Mark Teixeira's eighth-inning leadoff double into the right-field corner was the only thing that stood between Kuroda and perfection. That was the only baserunner the 33-year-old right-hander allowed while tossing his second career shutout.
Kuroda's other shutout came in his previous home start on June 6 against the Cubs. While that four-hit effort that included 11 strikeouts might have been impressive, it didn't create the historical buzz of this one.
After he retired Gregor Blanco to finish the Braves, the home crowd continued to roar, and the Japanese hurler, who was making his 16th career Major League start, tipped his cap after getting some prodding from his catcher, Russell Martin.
"It was one of the best-pitched games that I've seen this year," Braves manager Bobby Cox said. "It was just a dominating performance."
Unfortunately, this domination once again came at the expense of Braves starter Jorge Campillo, who has seen the Braves score one run or less while he's been in line for a decision during four of his past six starts.
Through the first four innings, the game's only hit came courtesy of Blake DeWitt's third-inning leadoff single. Two batters later, Campillo induced a double-play grounder that was fielded by Yunel Escobar, who enjoyed his second straight sterling defensive performance.
After walking James Loney to begin the bottom of the fifth, Campillo paid the price courtesy of Nomar Garciaparra's one-out, two-run homer. Before allowing two homers in his previous start against the Phillies, the Braves hurler had allowed just one home run over the course of his previous five starts.
"Our guy pitched a great game," said Cox, who needed a strong start after Sunday's 17-inning win over the Astros taxed his bullpen. "We wanted him to go six or seven innings and he gave us that."
After Matt Kemp capped the Dodgers' three-run fifth inning with an RBI single, the Braves were facing a definite uphill battle and some fatigue. Sunday's marathon game and a flight delay led to them getting to their Pasadena hotel around 2:30 a.m. PT.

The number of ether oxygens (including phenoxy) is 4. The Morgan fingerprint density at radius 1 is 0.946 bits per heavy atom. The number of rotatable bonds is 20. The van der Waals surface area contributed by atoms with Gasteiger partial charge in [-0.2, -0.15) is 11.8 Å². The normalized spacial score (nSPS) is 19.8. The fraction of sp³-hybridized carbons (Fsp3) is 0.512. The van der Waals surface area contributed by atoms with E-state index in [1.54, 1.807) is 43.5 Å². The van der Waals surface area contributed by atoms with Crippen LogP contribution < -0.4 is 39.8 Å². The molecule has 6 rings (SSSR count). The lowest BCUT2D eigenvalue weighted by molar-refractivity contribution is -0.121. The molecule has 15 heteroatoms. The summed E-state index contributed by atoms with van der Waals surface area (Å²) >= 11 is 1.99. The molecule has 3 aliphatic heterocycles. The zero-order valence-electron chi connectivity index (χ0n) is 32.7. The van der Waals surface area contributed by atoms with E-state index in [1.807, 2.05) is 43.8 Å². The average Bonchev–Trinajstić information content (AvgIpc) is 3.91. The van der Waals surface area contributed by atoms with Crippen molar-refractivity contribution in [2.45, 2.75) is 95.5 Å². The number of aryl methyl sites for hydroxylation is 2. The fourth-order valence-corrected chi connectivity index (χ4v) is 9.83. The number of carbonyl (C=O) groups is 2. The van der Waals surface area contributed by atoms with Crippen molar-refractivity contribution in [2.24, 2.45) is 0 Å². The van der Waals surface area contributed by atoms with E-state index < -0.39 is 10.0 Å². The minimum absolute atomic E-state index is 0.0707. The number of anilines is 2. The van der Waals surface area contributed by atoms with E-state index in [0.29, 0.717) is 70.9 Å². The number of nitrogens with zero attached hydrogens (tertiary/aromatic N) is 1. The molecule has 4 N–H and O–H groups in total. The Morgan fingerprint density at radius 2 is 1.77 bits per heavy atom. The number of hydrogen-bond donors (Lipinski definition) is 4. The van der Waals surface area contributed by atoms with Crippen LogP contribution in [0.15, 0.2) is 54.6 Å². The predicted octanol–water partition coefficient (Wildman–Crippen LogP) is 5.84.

But McCann, who entered Sunday's game in the eighth inning and then caught all of Monday's game, didn't believe fatigue played a factor in this dominant effort.
"I don't think if we'd had full rest we'd have hit him tonight," McCann said. "He didn't give us much to hit and when he did, it just fell off the table."
For a while, there was reason to wonder if the Braves were heading toward the same fate they experienced on May 18, 2004, when Randy Johnson tossed a perfect game against them. Instead, this was just another unfulfilled night outside of Atlanta.
This was the 30th loss in 42 road games for the Braves and it would have been even more frustrating had Teixeira not battled back from an 0-2 count to direct a 2-2 slider down the right-field line.
"We hit two balls good all night and that was really it," Cox said, referring to Jason Perry's sharp third-inning groundout and Teixeira's double.
There had been 10 previous no-hitters in Dodgers history and the only other perfect game in the organization's history came courtesy of Sandy Koufax in 1965.
Entering Monday, the fewest hits the Braves had recorded in a game this year came on April 7, when Aaron Cook and two Rockies relievers limited them to three hits.
Following his double, Teixeira advanced to third base on McCann's deep flyout to left-center field. But he was left stranded when Kelly Johnson popped out to shallow left field and Mark Kotsay followed with an inning-ending groundout.
"[Kuroda] really only left two balls up all night and that was in the last inning," Cox said.
Kuroda, who was making his second start since missing three weeks because of shoulder tendinitis, faced the Braves in Spring Training this year and again on April 20, when he allowed two runs and seven hits in six innings.
Based on what they saw in those outings, the Braves weren't prepared for what they saw on this nearly perfect Monday night.
"He wasn't even close to being the same pitcher," Johnson said. "I don't know where he was hiding that stuff."